Even her death by execution, while tragic, gave her fame and a legacy we talk about even today. She would have probably accepted it as a better bargain than anonymity. In her words:
I am a woman who was born at the wrong time, and nothing can be done to fix this. I don’t know if the future will remember me, but if it does, may it never see me as a victim, but as someone who moved forward with courage, fearlessly paying the price she had to pay.Coelho, Paulo. The Spy. Penguin Random House India Private Limited. Kindle Edition.
If there was one thing she would have missed, it would have been the absence of the right people in her life. She was just too busy for people. And that was probably her only regret.
Give up the world to enjoy its riches!
Suri Nagamma loves anonymity, but fate makes her famous. This rural girl bootstrapped herself. She learned what she needed, dared to move to a different location, and stayed entirely focused on her dreams.
On a pilgrimage to Kasi, one of India’s most sacred places, the priest suggests that everyone give up a flower, a fruit, and a vegetable.
Curious as ever, she asks what they truly symbolize, and he answers that they enjoin giving up the three big attachments in life:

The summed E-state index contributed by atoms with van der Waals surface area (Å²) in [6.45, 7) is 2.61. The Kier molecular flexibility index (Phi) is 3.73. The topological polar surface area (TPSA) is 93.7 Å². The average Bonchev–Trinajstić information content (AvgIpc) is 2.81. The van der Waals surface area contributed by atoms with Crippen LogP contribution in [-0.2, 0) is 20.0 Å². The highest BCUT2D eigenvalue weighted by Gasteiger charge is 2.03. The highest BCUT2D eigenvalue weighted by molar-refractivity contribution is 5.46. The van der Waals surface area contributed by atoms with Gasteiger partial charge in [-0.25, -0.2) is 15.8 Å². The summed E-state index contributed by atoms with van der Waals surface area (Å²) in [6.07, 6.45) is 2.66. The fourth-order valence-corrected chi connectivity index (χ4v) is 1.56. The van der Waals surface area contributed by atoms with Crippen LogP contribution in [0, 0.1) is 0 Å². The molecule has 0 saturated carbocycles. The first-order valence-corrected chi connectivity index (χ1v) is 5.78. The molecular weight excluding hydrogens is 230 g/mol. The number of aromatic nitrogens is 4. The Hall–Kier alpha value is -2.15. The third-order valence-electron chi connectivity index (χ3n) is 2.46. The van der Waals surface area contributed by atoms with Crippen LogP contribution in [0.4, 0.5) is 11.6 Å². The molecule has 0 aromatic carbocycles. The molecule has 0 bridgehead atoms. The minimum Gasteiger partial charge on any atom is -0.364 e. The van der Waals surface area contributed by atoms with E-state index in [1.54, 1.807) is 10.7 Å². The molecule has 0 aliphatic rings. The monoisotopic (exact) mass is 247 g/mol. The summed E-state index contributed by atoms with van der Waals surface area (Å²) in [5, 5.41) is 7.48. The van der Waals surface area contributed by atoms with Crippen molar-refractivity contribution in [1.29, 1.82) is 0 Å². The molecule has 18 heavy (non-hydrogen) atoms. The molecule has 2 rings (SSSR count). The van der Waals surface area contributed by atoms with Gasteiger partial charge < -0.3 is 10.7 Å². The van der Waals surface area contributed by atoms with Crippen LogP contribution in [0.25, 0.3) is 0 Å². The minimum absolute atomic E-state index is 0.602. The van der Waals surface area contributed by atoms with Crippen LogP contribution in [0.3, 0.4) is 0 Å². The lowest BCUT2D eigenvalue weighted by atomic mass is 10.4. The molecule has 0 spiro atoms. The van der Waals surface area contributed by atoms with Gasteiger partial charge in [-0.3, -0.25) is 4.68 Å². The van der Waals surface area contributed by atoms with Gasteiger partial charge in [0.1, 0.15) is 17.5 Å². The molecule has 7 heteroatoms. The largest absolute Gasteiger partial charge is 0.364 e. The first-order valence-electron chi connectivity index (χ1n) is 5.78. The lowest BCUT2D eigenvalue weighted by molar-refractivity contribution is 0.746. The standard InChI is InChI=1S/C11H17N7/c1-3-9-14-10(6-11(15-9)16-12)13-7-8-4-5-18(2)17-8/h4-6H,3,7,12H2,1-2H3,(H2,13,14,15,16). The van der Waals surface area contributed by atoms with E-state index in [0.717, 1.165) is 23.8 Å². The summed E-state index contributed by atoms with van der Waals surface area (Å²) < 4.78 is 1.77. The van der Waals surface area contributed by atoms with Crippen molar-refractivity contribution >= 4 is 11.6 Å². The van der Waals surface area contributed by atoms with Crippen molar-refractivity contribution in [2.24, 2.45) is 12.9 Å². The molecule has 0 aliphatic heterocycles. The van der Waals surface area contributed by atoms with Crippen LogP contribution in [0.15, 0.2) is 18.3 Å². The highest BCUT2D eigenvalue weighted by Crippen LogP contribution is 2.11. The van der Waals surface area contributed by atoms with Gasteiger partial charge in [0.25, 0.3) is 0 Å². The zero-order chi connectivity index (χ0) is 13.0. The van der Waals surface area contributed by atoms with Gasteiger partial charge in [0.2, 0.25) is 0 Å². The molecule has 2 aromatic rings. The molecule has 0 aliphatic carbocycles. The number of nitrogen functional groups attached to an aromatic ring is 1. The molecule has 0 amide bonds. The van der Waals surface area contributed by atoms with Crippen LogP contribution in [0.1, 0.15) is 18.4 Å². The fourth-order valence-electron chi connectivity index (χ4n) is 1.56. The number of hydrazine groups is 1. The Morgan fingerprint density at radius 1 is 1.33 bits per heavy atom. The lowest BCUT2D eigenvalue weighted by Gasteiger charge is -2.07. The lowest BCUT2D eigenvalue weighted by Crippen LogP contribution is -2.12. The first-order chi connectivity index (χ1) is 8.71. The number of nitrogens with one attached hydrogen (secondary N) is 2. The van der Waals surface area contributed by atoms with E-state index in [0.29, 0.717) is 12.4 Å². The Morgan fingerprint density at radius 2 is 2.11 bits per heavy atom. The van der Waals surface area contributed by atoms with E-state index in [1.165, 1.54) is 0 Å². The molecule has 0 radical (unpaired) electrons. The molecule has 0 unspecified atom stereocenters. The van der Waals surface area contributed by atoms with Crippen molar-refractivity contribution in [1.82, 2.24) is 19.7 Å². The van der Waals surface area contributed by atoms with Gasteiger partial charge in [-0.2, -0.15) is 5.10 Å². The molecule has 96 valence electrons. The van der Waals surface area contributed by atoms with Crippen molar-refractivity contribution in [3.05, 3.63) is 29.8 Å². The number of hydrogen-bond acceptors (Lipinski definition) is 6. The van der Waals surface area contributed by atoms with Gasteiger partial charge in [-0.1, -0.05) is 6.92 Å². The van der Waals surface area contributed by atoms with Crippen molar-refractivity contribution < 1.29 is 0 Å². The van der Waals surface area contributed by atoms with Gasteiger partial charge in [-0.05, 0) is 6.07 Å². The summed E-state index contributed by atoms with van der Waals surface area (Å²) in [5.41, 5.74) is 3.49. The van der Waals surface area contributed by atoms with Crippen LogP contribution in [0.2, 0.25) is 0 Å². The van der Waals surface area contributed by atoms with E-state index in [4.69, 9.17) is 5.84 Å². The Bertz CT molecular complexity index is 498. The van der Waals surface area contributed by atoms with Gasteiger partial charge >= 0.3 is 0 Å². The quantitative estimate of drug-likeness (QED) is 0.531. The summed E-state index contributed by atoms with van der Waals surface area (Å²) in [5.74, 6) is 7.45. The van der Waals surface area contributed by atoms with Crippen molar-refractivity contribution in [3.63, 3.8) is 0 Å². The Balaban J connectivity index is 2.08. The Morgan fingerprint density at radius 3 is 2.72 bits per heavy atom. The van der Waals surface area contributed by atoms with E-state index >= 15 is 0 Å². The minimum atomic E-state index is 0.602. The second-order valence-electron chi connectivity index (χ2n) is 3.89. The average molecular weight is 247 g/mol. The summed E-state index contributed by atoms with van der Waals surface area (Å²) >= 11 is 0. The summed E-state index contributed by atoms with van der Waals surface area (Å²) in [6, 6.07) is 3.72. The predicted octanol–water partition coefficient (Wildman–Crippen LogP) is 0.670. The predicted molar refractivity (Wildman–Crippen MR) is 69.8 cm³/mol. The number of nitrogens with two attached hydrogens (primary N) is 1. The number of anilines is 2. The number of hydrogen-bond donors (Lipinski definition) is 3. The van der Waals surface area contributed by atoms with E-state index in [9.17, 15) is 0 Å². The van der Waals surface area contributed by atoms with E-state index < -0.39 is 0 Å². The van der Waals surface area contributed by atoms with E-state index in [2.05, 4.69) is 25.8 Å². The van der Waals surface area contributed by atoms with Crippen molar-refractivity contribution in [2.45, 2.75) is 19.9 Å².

- the desire for the world
- desire for wealth and
- The desire for a child
She happily gives up the desires – they are almost sublimated for her anyway. Suri Nagamma spends an hour at the Kasi Viswanath temple guarding the Sanctum Santorum, who miraculously gets called away. She continues to witness miracles and lead an extraordinary life.
For one who gives up the world, the world lays itself at their feet, says an old proverb. Here’s Suri Nagamma talking about her life:
Whenever I go to Arunachala, the Ashramites extend to me the same affectionate regard as before. Then people used to say that I was Bhagavan’s eldest child and the Ashram’s eldest daughter. Now too they say the same thing. Bhagavan’s relatives look upon me as one of their own family. President T. N. Venkataraman calls me his elder sister and his children regard me as their auntie. We are all Guru Bandhus – that is to say relatives through the Guru.Nagamma, Suri. My life at Sri Ramansaram . Sri Ramanasramam. Kindle Edition
To me, they are both incredible successes born ahead of their time.
How to live your life? A summary of learnings
Here’s a one-minute summary of the notes I took of what we can learn from them on leadership:
- You can choose two paths. Follow your instinct and pivot until you succeed. Or determine a purpose and let it define your life.
- Role model behaviors are important. Understanding anti-role model behaviors are just as crucial for leadership.
- Roots and family are essential. They define us in ways we cannot imagine. Families and friends’ support is vital during difficult times.
- Success is what you define it to be. As long as your definition is in sync with your actions, you are ok! Let no one tell you how to live your life unless you agree!
- When we tread in uncertain times, situational leadership is critical. Our ability to innovate is what will set us up for success.
- In the most unlikely characters, we will find the most useful lessons! And fiction is my favorite source!